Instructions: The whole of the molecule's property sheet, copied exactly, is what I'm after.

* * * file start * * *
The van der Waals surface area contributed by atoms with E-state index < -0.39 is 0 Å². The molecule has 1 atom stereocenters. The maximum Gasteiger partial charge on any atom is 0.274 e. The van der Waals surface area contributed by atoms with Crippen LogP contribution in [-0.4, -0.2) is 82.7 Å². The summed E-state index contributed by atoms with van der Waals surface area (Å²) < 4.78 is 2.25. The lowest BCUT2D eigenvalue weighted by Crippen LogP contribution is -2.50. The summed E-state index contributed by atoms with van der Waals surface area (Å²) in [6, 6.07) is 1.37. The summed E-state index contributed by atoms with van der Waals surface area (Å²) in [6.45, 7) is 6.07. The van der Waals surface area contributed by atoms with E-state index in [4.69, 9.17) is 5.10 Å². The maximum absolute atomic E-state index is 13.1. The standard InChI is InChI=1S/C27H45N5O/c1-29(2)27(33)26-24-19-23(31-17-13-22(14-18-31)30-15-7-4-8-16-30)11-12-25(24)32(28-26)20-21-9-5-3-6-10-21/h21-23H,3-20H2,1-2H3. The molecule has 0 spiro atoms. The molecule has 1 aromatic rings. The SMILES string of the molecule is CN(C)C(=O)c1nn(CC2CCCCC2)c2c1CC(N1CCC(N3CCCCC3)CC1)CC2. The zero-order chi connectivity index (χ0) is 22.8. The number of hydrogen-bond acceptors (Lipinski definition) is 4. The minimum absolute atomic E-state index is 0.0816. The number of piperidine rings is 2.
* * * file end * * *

The van der Waals surface area contributed by atoms with E-state index < -0.39 is 0 Å². The molecule has 1 atom stereocenters. The maximum Gasteiger partial charge on any atom is 0.274 e. The van der Waals surface area contributed by atoms with Crippen LogP contribution in [-0.4, -0.2) is 82.7 Å². The summed E-state index contributed by atoms with van der Waals surface area (Å²) < 4.78 is 2.25. The lowest BCUT2D eigenvalue weighted by Crippen LogP contribution is -2.50. The summed E-state index contributed by atoms with van der Waals surface area (Å²) in [6, 6.07) is 1.37. The summed E-state index contributed by atoms with van der Waals surface area (Å²) in [6.45, 7) is 6.07. The van der Waals surface area contributed by atoms with E-state index in [4.69, 9.17) is 5.10 Å². The maximum absolute atomic E-state index is 13.1. The standard InChI is InChI=1S/C27H45N5O/c1-29(2)27(33)26-24-19-23(31-17-13-22(14-18-31)30-15-7-4-8-16-30)11-12-25(24)32(28-26)20-21-9-5-3-6-10-21/h21-23H,3-20H2,1-2H3. The molecule has 0 spiro atoms. The molecule has 1 aromatic rings. The SMILES string of the molecule is CN(C)C(=O)c1nn(CC2CCCCC2)c2c1CC(N1CCC(N3CCCCC3)CC1)CC2. The zero-order chi connectivity index (χ0) is 22.8. The number of hydrogen-bond acceptors (Lipinski definition) is 4. The minimum absolute atomic E-state index is 0.0816. The number of piperidine rings is 2.